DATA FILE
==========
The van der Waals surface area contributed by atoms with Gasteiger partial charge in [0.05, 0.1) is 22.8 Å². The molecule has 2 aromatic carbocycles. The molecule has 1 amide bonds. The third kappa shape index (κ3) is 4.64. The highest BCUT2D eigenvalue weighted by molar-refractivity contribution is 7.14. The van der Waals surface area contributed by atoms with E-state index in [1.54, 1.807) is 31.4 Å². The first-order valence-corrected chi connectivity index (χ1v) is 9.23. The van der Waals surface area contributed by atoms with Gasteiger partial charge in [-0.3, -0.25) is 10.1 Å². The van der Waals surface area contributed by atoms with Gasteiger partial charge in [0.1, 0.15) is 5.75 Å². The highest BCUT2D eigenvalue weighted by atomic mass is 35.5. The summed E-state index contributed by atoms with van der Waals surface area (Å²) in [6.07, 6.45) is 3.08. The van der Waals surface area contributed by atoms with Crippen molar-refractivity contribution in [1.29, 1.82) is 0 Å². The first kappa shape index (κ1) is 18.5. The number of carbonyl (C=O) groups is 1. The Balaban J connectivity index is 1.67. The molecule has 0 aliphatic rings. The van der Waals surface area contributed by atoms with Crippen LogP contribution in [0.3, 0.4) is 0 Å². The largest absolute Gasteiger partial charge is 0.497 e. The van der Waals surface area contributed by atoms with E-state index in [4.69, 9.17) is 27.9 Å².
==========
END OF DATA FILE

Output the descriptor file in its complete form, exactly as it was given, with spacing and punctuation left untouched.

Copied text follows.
The van der Waals surface area contributed by atoms with Gasteiger partial charge in [0.05, 0.1) is 22.8 Å². The molecule has 2 aromatic carbocycles. The molecule has 1 amide bonds. The third kappa shape index (κ3) is 4.64. The highest BCUT2D eigenvalue weighted by molar-refractivity contribution is 7.14. The van der Waals surface area contributed by atoms with E-state index in [1.54, 1.807) is 31.4 Å². The first-order valence-corrected chi connectivity index (χ1v) is 9.23. The van der Waals surface area contributed by atoms with Gasteiger partial charge in [-0.3, -0.25) is 10.1 Å². The van der Waals surface area contributed by atoms with Gasteiger partial charge in [0.1, 0.15) is 5.75 Å². The highest BCUT2D eigenvalue weighted by atomic mass is 35.5. The summed E-state index contributed by atoms with van der Waals surface area (Å²) in [6.07, 6.45) is 3.08. The van der Waals surface area contributed by atoms with Crippen molar-refractivity contribution in [1.29, 1.82) is 0 Å². The first kappa shape index (κ1) is 18.5. The number of carbonyl (C=O) groups is 1. The Balaban J connectivity index is 1.67. The molecule has 0 aliphatic rings. The van der Waals surface area contributed by atoms with Crippen LogP contribution in [0.3, 0.4) is 0 Å². The largest absolute Gasteiger partial charge is 0.497 e. The van der Waals surface area contributed by atoms with E-state index in [4.69, 9.17) is 27.9 Å².